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Art and power on Shakespeare’s stage
Author: Richard Wilson

This book is a study of theatre and sovereignty that situates William Shakespeare's plays in the contraflow between two absolutisms of early modern England: the aesthetic and the political. It is a book about art and power on Shakespeare's stage, and argues that his plays are systematically engaged in untying freedom from royalty by dismantling sovereignty in all its forms. The book tracks the pre-Kantian nucleus of willed nonentity or interested disinterestedness in Shakespeare's own recorded words. The passive aggression of the creaturely voice that answers power back with the delinquent alterity of such a bad echo is found to be embodied in Shakespeare's dependent relations with his own Tudor overlords. In Julius Caesar, cries of 'peace, freedom, and liberty!' reverberate within the monumental irony of the Globe playhouse's imitation imperial design. The book views Hamlet as the great refusal of the absolutist system symbolized by certain triumphal facades. It considers King Lear as a staging of the challenge to speak freely by command which confronted the dramatist when the players were, after all, co-opted to proclaim the Stuart monarch's 'Free and Absolute' power. Shakespeare's obsession with doubleness arises in Macbeth from the play's barbaric circumstances. The book also argues that Antony and Cleopatra be viewed as an equivocation before the regime of absolutism, and a tactical surrender to the perspective technology focused on the sovereign only in order to subvert it.

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Reformed indifferently
Wilson Richard

This conclusion presents some closing thoughts on the concepts covered in the preceding chapters of the book. The book focuses on all new approaches to a familiar narrative, in which cultural form and religious reform were as closely identified as Shakespeare's constabulary suspects, and the aesthetic emerged as a placeholder for toleration when the Wars of Religion stalled, because, in the words of Hugh Grady, 'it began to appear that art, not any faith, would have to provide a cultural community'. 'Confession is a ritual that unfolds within a power relationship', Micheal Foucault had maintained, 'for one does not confess without the presence of the authority who requires the confession, prescribes and appreciates it, and intervenes in order to judge, punish, forgive, console, and reconcile. The contributors to Forms of Faith have apparently taken a self-denying ordinance never to mention the term 'political theology' which so excites Shakespeareans.

in Forms of faith
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The thought of the outside in Shakespeare’s histories
Richard Wilson

William Shakespeare structured his histories around the thought of the outside as a consummation devoutly wished, the escape from the 'water wallèd bulwark' of Dover cliffs. In 1599 the Lancashire poet John Weever praised Shakespeare as creator of characters like Richard III in a book of Epigrams. What is certain is that Richard III is constructed around a series of tributes to the Stanleys that exaggerates their importance in the invasion of 1485 which brought the Tudors to power. The battle of Bosworth takes place, in Shakespeare's rewriting, on All Souls' Day and it could be that Richard III was written for performance in 1593 on that day of the dead. By making Henry VII's first thought as king concern for the boy who was known as Lord Strange, Shakespeare concluded Richard III with a question that would have had sinister implications for Strange's actors and their audience.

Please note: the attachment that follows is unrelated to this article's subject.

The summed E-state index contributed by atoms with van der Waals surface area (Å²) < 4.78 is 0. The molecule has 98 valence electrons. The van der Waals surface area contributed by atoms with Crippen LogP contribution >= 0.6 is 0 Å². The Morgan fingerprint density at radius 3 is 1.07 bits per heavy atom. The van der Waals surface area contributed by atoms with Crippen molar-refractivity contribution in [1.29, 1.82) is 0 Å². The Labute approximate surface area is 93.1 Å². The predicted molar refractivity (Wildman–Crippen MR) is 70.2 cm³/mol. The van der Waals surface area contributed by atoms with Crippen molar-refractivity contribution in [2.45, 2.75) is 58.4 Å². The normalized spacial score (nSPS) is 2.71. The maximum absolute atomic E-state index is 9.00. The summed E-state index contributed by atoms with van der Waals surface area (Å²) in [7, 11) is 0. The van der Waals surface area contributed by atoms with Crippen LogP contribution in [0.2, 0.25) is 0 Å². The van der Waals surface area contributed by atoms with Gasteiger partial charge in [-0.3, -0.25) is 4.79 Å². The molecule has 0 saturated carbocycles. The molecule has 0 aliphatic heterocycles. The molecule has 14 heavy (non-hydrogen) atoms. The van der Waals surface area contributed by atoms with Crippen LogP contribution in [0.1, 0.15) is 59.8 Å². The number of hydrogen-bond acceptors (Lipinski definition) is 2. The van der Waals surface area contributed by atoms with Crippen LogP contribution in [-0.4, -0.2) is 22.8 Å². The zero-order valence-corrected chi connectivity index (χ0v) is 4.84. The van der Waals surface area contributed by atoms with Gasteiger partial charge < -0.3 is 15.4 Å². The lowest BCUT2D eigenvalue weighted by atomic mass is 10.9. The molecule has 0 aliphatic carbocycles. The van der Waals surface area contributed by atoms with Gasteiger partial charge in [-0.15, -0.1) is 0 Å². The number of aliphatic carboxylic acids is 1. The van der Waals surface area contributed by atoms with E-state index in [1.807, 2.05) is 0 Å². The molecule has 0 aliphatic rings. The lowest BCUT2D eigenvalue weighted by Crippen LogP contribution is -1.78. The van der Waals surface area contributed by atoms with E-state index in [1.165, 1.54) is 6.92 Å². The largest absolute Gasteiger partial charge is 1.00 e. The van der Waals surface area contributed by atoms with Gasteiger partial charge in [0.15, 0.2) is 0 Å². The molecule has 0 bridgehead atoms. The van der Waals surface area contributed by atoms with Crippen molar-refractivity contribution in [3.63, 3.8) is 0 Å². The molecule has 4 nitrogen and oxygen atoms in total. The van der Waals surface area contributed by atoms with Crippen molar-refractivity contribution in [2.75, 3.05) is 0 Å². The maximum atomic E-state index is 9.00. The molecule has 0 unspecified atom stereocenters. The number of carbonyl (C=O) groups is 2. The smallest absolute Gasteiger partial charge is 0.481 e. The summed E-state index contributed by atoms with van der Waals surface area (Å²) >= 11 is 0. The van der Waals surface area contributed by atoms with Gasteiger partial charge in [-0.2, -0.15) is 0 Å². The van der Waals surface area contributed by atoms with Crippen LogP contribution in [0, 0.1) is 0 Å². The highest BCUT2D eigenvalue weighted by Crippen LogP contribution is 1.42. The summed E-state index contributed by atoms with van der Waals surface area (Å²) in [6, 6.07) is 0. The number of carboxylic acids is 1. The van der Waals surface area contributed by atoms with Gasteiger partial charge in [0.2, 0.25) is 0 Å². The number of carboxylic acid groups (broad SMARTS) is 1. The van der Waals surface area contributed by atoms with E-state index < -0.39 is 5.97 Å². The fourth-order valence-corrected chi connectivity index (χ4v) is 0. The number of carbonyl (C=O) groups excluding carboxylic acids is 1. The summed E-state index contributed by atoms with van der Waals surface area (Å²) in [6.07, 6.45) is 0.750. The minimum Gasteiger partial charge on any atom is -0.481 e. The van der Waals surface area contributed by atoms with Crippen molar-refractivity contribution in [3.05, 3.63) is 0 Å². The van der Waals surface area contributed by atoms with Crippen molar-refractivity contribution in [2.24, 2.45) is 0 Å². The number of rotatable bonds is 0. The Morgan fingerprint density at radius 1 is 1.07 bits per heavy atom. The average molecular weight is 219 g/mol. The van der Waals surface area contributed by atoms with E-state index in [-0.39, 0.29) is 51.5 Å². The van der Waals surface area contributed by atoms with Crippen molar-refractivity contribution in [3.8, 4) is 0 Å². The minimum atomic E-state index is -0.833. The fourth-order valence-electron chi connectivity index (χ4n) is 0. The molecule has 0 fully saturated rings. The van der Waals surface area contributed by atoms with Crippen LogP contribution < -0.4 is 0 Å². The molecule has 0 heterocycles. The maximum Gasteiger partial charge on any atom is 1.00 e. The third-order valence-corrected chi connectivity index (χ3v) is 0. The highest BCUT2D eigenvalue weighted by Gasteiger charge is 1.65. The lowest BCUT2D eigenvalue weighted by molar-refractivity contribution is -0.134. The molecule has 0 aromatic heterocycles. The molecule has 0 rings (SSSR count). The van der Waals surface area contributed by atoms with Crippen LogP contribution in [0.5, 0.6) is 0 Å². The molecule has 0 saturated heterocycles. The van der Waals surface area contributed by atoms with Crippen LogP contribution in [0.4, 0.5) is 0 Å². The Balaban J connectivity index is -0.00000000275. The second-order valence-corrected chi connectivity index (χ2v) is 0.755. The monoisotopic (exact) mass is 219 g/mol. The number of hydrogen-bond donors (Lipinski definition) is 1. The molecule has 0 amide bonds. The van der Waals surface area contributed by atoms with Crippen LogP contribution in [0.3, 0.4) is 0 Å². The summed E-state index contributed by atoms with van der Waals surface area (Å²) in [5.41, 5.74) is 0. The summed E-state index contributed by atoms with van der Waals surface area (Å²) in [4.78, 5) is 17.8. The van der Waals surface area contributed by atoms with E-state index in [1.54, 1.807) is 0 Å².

in Shakespeare’s histories and counter-histories
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Richard Wilson

This introduction presents an overview of the key concepts discussed in the subsequent chapters of this book. The book talks about art and power on William Shakespeare's stage, and how the sovereignty of the playwright is complicated by his service as a player. It argues that his plays are systematically engaged in untying freedom from royalty by dismantling sovereignty in all its forms. The book describes the Hamlet as the great refusal of the absolutist system symbolized by such triumphal facades. King Lear is its author's profoundest critique of his own Ubu- like 'abject position', of the perverse power of weakness, the queer art of failure, and the absolutism of the autonomous artwork. As a King's Man, Shakespeare may himself have 'borne the canopy' on one of the triumphal arches at King James's coronation in 1604.

in Free Will
Shakespeare in the time of the political
Richard Wilson

William Shakespeare span many sad stories about the 'bare/ruin'd choirs' and 'thorny point of bare distress', caused by England's textile-driven capitalist revolution. Historian Paul Veyne likens Shakespeare to Michel Foucault for his 'sceptic renouncement' of a self- presence that would make sense of the world. Shakespeare was, not the first to pathologize the infuriating silence of the 'Spartan dog' who hides himself behind impenetrable lies, as Katharine Eisaman Maus demonstrates in her study of interiority. The physical act of kneeling embodies the paradoxical power of weakness for Shakespeare. The old legal figment of Nobody, a subject without an identity, was much on Shakespeare's mind as an Odyssean figure for the disavowal of subjective authorial responsibility, recent critics show. Shakespeare was the author of his own authorship, who produced himself as the 'subject of his own creation'.